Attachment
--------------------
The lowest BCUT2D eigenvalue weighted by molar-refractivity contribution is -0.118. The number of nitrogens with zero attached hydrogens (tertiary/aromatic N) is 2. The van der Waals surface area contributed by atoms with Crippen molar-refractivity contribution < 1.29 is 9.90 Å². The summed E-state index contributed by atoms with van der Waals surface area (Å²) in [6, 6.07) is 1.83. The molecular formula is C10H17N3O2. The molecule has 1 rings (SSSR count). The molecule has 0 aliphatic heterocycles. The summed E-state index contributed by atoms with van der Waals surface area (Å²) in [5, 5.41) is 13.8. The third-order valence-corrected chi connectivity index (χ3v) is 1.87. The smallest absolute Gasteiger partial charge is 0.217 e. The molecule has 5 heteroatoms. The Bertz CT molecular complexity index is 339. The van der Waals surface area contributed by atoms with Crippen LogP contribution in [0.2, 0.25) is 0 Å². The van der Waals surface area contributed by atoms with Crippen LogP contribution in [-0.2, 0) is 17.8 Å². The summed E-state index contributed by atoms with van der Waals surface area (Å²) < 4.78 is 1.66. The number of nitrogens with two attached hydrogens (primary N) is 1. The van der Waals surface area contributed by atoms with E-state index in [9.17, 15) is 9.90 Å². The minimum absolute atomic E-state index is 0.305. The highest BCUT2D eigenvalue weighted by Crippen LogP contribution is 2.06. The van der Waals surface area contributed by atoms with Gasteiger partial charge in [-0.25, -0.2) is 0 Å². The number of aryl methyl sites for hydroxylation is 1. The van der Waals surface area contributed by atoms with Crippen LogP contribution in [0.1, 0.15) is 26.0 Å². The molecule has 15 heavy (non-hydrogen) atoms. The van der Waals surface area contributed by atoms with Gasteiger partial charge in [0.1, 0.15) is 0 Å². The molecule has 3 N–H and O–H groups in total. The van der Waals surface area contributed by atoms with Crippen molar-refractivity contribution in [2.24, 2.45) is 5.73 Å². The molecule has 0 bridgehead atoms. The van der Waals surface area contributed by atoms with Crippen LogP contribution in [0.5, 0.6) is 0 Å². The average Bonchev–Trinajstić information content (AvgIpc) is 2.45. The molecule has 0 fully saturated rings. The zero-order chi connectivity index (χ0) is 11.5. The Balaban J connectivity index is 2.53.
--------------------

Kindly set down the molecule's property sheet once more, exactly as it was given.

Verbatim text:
The lowest BCUT2D eigenvalue weighted by molar-refractivity contribution is -0.118. The number of nitrogens with zero attached hydrogens (tertiary/aromatic N) is 2. The van der Waals surface area contributed by atoms with Crippen molar-refractivity contribution < 1.29 is 9.90 Å². The summed E-state index contributed by atoms with van der Waals surface area (Å²) in [6, 6.07) is 1.83. The molecular formula is C10H17N3O2. The molecule has 1 rings (SSSR count). The molecule has 0 aliphatic heterocycles. The summed E-state index contributed by atoms with van der Waals surface area (Å²) in [5, 5.41) is 13.8. The third-order valence-corrected chi connectivity index (χ3v) is 1.87. The smallest absolute Gasteiger partial charge is 0.217 e. The molecule has 5 heteroatoms. The Bertz CT molecular complexity index is 339. The van der Waals surface area contributed by atoms with Crippen LogP contribution in [0.2, 0.25) is 0 Å². The van der Waals surface area contributed by atoms with Crippen LogP contribution in [-0.2, 0) is 17.8 Å². The summed E-state index contributed by atoms with van der Waals surface area (Å²) < 4.78 is 1.66. The number of nitrogens with two attached hydrogens (primary N) is 1. The van der Waals surface area contributed by atoms with E-state index in [9.17, 15) is 9.90 Å². The minimum absolute atomic E-state index is 0.305. The highest BCUT2D eigenvalue weighted by Crippen LogP contribution is 2.06. The van der Waals surface area contributed by atoms with Gasteiger partial charge in [-0.25, -0.2) is 0 Å². The number of aryl methyl sites for hydroxylation is 1. The van der Waals surface area contributed by atoms with Crippen LogP contribution in [0.1, 0.15) is 26.0 Å². The molecule has 15 heavy (non-hydrogen) atoms. The van der Waals surface area contributed by atoms with Gasteiger partial charge in [0.1, 0.15) is 0 Å². The molecule has 3 N–H and O–H groups in total. The van der Waals surface area contributed by atoms with Crippen molar-refractivity contribution in [2.24, 2.45) is 5.73 Å². The molecule has 0 bridgehead atoms. The van der Waals surface area contributed by atoms with Crippen LogP contribution in [0.5, 0.6) is 0 Å². The average Bonchev–Trinajstić information content (AvgIpc) is 2.45. The molecule has 0 fully saturated rings. The zero-order chi connectivity index (χ0) is 11.5. The Balaban J connectivity index is 2.53.